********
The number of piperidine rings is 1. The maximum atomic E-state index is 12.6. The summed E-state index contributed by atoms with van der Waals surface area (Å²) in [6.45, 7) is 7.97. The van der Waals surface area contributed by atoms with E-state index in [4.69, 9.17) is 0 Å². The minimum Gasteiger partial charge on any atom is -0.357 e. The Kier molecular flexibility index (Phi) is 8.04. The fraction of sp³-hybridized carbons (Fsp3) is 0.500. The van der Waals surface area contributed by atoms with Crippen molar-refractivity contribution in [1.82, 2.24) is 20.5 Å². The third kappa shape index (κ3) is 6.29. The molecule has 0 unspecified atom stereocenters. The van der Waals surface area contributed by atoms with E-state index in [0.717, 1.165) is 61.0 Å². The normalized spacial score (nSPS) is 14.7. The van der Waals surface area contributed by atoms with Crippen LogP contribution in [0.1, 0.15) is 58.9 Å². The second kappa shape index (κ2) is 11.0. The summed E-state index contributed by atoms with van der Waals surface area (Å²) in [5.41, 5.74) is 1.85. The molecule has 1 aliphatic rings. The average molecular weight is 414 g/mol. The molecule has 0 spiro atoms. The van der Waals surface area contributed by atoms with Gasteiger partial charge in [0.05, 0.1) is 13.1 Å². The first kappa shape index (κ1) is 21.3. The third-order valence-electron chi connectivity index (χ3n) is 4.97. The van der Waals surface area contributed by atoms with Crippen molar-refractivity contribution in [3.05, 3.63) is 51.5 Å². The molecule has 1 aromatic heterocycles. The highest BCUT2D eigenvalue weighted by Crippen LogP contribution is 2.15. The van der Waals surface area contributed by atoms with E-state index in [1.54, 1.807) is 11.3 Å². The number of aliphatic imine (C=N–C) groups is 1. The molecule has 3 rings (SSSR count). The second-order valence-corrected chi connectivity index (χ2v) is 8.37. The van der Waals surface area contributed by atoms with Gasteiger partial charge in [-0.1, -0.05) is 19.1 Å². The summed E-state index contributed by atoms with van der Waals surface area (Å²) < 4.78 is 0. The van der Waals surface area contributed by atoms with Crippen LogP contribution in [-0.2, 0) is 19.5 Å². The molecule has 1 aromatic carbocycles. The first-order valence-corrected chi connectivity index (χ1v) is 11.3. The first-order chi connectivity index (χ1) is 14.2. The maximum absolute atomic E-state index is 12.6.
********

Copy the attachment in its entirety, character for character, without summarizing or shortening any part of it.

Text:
The number of piperidine rings is 1. The maximum atomic E-state index is 12.6. The summed E-state index contributed by atoms with van der Waals surface area (Å²) in [6.45, 7) is 7.97. The van der Waals surface area contributed by atoms with E-state index in [4.69, 9.17) is 0 Å². The minimum Gasteiger partial charge on any atom is -0.357 e. The Kier molecular flexibility index (Phi) is 8.04. The fraction of sp³-hybridized carbons (Fsp3) is 0.500. The van der Waals surface area contributed by atoms with Crippen molar-refractivity contribution in [1.82, 2.24) is 20.5 Å². The third kappa shape index (κ3) is 6.29. The molecule has 0 unspecified atom stereocenters. The van der Waals surface area contributed by atoms with E-state index in [0.717, 1.165) is 61.0 Å². The normalized spacial score (nSPS) is 14.7. The van der Waals surface area contributed by atoms with Crippen LogP contribution in [0.1, 0.15) is 58.9 Å². The second kappa shape index (κ2) is 11.0. The summed E-state index contributed by atoms with van der Waals surface area (Å²) in [5.41, 5.74) is 1.85. The molecule has 1 aliphatic rings. The average molecular weight is 414 g/mol. The molecule has 0 spiro atoms. The van der Waals surface area contributed by atoms with Gasteiger partial charge in [0.05, 0.1) is 13.1 Å². The first kappa shape index (κ1) is 21.3. The third-order valence-electron chi connectivity index (χ3n) is 4.97. The van der Waals surface area contributed by atoms with Crippen molar-refractivity contribution in [3.05, 3.63) is 51.5 Å². The molecule has 1 aromatic heterocycles. The highest BCUT2D eigenvalue weighted by Crippen LogP contribution is 2.15. The van der Waals surface area contributed by atoms with E-state index in [1.54, 1.807) is 11.3 Å². The number of aliphatic imine (C=N–C) groups is 1. The molecule has 3 rings (SSSR count). The second-order valence-corrected chi connectivity index (χ2v) is 8.37. The van der Waals surface area contributed by atoms with Gasteiger partial charge in [-0.1, -0.05) is 19.1 Å². The summed E-state index contributed by atoms with van der Waals surface area (Å²) < 4.78 is 0. The van der Waals surface area contributed by atoms with Crippen LogP contribution in [-0.2, 0) is 19.5 Å². The molecule has 1 aromatic carbocycles. The first-order valence-corrected chi connectivity index (χ1v) is 11.3. The first-order chi connectivity index (χ1) is 14.2. The maximum absolute atomic E-state index is 12.6.